Spatial Variation of Picoplankton Community Structure in the Northern Gulf of Mexico
Geddes, Barbara Katelyn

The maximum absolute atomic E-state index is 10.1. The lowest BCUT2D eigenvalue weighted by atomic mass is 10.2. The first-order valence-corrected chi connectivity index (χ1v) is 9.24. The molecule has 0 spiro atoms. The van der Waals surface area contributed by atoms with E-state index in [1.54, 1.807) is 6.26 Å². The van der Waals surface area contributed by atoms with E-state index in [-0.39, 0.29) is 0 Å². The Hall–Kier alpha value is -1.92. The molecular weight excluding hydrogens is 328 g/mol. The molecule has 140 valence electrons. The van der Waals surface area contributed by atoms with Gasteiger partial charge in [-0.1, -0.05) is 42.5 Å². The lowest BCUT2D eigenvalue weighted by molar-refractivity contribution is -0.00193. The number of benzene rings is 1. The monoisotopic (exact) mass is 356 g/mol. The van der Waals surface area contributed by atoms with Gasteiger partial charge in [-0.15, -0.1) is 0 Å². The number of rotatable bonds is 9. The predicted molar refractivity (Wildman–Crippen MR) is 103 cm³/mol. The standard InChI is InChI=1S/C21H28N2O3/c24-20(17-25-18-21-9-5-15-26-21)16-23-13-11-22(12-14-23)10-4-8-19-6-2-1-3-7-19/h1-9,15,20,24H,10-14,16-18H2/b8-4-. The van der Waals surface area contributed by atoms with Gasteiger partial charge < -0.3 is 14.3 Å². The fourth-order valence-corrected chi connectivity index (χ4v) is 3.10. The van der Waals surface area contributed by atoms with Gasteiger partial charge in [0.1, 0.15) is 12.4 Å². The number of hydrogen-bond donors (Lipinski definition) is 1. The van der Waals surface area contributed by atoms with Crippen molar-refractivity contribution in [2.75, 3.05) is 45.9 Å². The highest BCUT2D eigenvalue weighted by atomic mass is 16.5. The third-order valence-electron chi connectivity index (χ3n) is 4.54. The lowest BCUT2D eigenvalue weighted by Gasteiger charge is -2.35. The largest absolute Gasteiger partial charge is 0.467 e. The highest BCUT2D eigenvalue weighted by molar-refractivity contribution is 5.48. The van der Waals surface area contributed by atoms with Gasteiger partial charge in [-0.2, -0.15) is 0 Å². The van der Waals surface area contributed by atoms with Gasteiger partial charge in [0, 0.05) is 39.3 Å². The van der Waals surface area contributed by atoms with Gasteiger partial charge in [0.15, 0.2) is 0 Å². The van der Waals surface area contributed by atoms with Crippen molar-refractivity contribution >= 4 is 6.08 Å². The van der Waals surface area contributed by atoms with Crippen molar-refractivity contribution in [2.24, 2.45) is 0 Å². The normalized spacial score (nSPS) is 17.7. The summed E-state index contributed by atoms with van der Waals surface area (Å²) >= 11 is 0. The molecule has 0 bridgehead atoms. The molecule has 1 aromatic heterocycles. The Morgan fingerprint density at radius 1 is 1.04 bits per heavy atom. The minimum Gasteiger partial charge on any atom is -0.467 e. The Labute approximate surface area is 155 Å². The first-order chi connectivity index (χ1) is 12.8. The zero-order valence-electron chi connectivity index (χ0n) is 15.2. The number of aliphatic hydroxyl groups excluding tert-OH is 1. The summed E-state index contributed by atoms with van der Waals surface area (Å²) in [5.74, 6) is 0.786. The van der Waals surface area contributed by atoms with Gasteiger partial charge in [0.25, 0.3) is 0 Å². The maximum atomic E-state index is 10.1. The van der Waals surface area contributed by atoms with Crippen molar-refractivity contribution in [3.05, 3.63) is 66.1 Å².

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Marine microbes are responsible for over half of global primary productivity; Prochlorococcus and Synechococcus are the most abundant of these microbes, accounting for over a trillion trillion of the single-celled organisms in the world’s oceans These picoplankton, each exploiting a unique pigment scheme, are easily sorted and counted (cells/mL-1) based on fluorescence signatures and light scattering patterns using dual beam flow cytometry. Prochlorococcus, Synechococcus, and picoeukaryotes were sampled in summer 2012 in the Gulf of Mexico, an economically significant yet understudied sea. Vertical profiles were constructed to describe the spatial variation of picoplankton in response to nutrients (nitrate and phosphate), temperature and salinity throughout the northern Gulf of Mexico. The response of these picoplankton communities to varying environmental conditions suggests an alteration of community structure in response to anthropogenic factors such as elevated nutrient inputs into the Gulf and alteration of habitat due to drilling. As exploitation of the Gulf’s resources increases, continuing to understand the response of picoplankton will be crucial in sustaining the productivity of these waters.